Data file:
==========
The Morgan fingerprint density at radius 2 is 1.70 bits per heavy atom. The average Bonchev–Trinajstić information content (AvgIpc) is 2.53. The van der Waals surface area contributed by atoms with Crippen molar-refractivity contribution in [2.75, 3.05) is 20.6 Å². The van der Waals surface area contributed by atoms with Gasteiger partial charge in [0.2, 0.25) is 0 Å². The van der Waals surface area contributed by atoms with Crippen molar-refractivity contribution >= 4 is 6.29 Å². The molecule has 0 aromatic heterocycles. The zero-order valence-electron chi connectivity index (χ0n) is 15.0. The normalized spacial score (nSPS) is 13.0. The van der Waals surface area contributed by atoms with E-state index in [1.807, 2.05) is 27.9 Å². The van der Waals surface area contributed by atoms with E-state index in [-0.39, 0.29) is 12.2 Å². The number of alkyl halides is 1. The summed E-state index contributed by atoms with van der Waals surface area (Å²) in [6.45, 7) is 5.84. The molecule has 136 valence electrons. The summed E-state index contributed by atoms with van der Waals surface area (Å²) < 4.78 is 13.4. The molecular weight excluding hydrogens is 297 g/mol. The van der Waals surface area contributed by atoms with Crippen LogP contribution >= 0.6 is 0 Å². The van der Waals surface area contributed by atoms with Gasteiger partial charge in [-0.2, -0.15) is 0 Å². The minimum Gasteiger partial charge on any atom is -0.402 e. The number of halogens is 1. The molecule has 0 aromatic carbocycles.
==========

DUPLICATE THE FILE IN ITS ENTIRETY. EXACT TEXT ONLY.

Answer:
The Morgan fingerprint density at radius 2 is 1.70 bits per heavy atom. The average Bonchev–Trinajstić information content (AvgIpc) is 2.53. The van der Waals surface area contributed by atoms with Crippen molar-refractivity contribution in [2.75, 3.05) is 20.6 Å². The van der Waals surface area contributed by atoms with Gasteiger partial charge in [0.2, 0.25) is 0 Å². The van der Waals surface area contributed by atoms with Crippen molar-refractivity contribution >= 4 is 6.29 Å². The molecule has 0 aromatic heterocycles. The zero-order valence-electron chi connectivity index (χ0n) is 15.0. The normalized spacial score (nSPS) is 13.0. The van der Waals surface area contributed by atoms with E-state index in [1.807, 2.05) is 27.9 Å². The van der Waals surface area contributed by atoms with E-state index in [-0.39, 0.29) is 12.2 Å². The number of alkyl halides is 1. The summed E-state index contributed by atoms with van der Waals surface area (Å²) in [6.45, 7) is 5.84. The molecule has 136 valence electrons. The summed E-state index contributed by atoms with van der Waals surface area (Å²) < 4.78 is 13.4. The molecular weight excluding hydrogens is 297 g/mol. The van der Waals surface area contributed by atoms with Crippen LogP contribution >= 0.6 is 0 Å². The van der Waals surface area contributed by atoms with Gasteiger partial charge in [-0.2, -0.15) is 0 Å². The minimum Gasteiger partial charge on any atom is -0.402 e. The number of halogens is 1. The molecule has 0 aromatic carbocycles.